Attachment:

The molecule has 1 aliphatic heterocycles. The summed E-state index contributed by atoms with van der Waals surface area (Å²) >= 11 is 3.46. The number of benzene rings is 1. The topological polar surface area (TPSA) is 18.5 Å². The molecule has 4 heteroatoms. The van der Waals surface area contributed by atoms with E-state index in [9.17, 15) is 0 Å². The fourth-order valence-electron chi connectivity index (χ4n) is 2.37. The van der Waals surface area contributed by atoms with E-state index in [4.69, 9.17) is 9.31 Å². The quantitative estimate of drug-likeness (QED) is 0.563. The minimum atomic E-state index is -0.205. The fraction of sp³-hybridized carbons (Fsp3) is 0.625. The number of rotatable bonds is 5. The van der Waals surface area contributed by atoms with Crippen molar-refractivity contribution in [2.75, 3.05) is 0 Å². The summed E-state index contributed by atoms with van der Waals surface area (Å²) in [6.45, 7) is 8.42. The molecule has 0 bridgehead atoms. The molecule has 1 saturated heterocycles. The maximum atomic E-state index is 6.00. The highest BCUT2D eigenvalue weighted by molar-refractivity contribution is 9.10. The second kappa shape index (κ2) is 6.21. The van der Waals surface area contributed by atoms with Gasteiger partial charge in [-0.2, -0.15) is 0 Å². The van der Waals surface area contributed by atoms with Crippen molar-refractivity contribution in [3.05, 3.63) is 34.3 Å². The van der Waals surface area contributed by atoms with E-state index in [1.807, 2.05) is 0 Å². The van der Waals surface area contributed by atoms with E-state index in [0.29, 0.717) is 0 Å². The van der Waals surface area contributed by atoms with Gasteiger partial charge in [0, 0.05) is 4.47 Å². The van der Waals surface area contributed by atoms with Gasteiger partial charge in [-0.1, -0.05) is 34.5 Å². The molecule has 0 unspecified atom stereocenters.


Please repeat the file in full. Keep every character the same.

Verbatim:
The molecule has 1 aliphatic heterocycles. The summed E-state index contributed by atoms with van der Waals surface area (Å²) >= 11 is 3.46. The number of benzene rings is 1. The topological polar surface area (TPSA) is 18.5 Å². The molecule has 4 heteroatoms. The van der Waals surface area contributed by atoms with E-state index in [9.17, 15) is 0 Å². The fourth-order valence-electron chi connectivity index (χ4n) is 2.37. The van der Waals surface area contributed by atoms with E-state index in [4.69, 9.17) is 9.31 Å². The quantitative estimate of drug-likeness (QED) is 0.563. The minimum atomic E-state index is -0.205. The fraction of sp³-hybridized carbons (Fsp3) is 0.625. The number of rotatable bonds is 5. The van der Waals surface area contributed by atoms with Crippen molar-refractivity contribution in [2.75, 3.05) is 0 Å². The summed E-state index contributed by atoms with van der Waals surface area (Å²) in [6.45, 7) is 8.42. The molecule has 0 bridgehead atoms. The molecule has 1 saturated heterocycles. The maximum atomic E-state index is 6.00. The highest BCUT2D eigenvalue weighted by molar-refractivity contribution is 9.10. The second kappa shape index (κ2) is 6.21. The van der Waals surface area contributed by atoms with Gasteiger partial charge in [-0.2, -0.15) is 0 Å². The van der Waals surface area contributed by atoms with Crippen molar-refractivity contribution in [3.05, 3.63) is 34.3 Å². The van der Waals surface area contributed by atoms with E-state index in [1.807, 2.05) is 0 Å². The van der Waals surface area contributed by atoms with E-state index in [0.29, 0.717) is 0 Å². The van der Waals surface area contributed by atoms with Gasteiger partial charge in [0, 0.05) is 4.47 Å². The van der Waals surface area contributed by atoms with Gasteiger partial charge in [-0.1, -0.05) is 34.5 Å². The molecule has 0 unspecified atom stereocenters.